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Intel is Back With 12th Generation Processors!

Intel was one of the most active companies at CES 2021, announcing no fewer than four new

families of processors. Among them was 12th-gen desktop chips, codenamed "Alder Lake"



More than nine months later, the CPUs finally launched at Intel's Innovation event. They'll be

available to buy as soon as next week, although you'll be waiting a bit longer for a successor to

Tiger Lake in laptops. Here's everything you need to know about the next generation of Intel

silicon.

Intel began teasing details of its 12th-gen chips at CES in January 2021 and revealed lots more

at its Architecture Day in July. But it wasn't until the company's Innovation Event on 27 October

that any CPUs actually launched.


Intel has also changed the structure of its CPUs to be more in line with ARM-based chips

(including Apple's M1 range). There's now a mixture of performance and power efficiency cores,

rather than focusing purely on making the most powerful chip possible. This hybrid model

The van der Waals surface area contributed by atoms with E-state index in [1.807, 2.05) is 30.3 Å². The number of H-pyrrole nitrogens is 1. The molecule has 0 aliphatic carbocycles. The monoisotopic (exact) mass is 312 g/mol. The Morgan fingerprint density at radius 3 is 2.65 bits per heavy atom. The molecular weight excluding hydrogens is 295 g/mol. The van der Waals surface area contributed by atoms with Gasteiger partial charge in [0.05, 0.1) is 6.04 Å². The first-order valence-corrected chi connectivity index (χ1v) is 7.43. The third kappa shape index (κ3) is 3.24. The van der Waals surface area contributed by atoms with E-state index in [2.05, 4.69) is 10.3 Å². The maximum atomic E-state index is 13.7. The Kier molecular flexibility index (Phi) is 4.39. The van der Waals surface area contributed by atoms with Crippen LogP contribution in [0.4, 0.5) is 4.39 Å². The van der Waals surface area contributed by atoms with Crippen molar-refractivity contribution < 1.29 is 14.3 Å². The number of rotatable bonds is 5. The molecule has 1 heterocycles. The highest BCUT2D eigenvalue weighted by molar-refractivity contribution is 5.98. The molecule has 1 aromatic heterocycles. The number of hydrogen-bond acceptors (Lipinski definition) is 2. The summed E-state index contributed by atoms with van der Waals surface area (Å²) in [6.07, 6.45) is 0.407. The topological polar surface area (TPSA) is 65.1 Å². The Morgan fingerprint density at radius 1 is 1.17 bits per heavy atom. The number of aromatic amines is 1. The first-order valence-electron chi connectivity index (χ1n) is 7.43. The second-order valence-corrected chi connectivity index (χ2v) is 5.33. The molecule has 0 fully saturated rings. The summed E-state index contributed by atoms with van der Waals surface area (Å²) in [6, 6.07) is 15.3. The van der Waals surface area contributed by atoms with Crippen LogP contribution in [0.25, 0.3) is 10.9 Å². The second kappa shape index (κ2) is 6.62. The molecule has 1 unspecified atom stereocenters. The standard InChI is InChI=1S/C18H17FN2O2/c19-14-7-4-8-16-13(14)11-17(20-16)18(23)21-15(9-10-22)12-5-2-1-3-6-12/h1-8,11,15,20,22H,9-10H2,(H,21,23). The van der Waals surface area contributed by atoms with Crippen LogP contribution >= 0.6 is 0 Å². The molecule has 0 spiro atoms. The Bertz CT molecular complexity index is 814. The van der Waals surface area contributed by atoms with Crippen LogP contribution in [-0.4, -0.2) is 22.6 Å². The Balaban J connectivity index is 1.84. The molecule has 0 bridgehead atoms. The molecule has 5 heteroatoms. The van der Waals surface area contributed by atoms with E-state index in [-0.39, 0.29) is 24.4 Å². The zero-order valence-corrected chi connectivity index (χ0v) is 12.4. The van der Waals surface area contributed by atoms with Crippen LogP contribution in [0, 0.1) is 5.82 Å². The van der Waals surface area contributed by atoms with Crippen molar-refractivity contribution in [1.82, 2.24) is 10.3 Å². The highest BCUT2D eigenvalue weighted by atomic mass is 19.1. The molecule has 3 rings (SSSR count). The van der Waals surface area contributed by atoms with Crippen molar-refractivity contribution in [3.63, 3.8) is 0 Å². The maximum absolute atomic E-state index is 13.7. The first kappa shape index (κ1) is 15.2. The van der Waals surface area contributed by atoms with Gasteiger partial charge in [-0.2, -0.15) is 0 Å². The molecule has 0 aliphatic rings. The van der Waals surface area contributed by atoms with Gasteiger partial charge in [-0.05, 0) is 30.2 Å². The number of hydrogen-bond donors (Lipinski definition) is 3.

should allow devices to sustain performance over a longer period of time, as well as benefit

battery life.



Although the claims are huge these can only be verified once these chips are available in the

market from November 4th onwards.

In total, we're expecting 60 processors from Intel's 12th-gen range. Just six have launched so

far, all as standalone CPUs for desktops. Here's a summary of the key specs:

● Core i9-12900K - 16 cores (8 performance, 8 efficiencies), 24 threads, max clock speed

5.2GHz, up to 241W power

● Core i9-12900KF - 16 cores (8 performance, 8 efficiencies), 24 threads, max clock speed

5.2GHz, up to 241W power

● Core i7- 12700K - 12 cores (8 performance, 4 efficiencies), 20 threads, max clock speed

5GHz, up to 190W power

● Core i7-12700KF - 12 cores (8 performance, 4 efficiencies), 20 threads, max clock speed

5GHz, up to 190W power

● Core i5-12600K - 10 cores (6 performance, 4 efficiencies), 16 threads, max clock speed

4.9GHz, up to 150W power

● Core i5-12600KF - 10 cores (6 performance, 4 efficiencies), 16 threads, max clock speed

4.9GHz, up to 150W power



In my opinion, it is a huge change for Intel from their 14nm process to 10nm, also called ‘Intel

7’. Intel is trying to make a return after its last generation being dominated by AMD Ryzen 5000

series. The specification being offered here by Intel is going to be a huge change as it is going to have PCI-E Gen 5 support and DDR5 RAM support.

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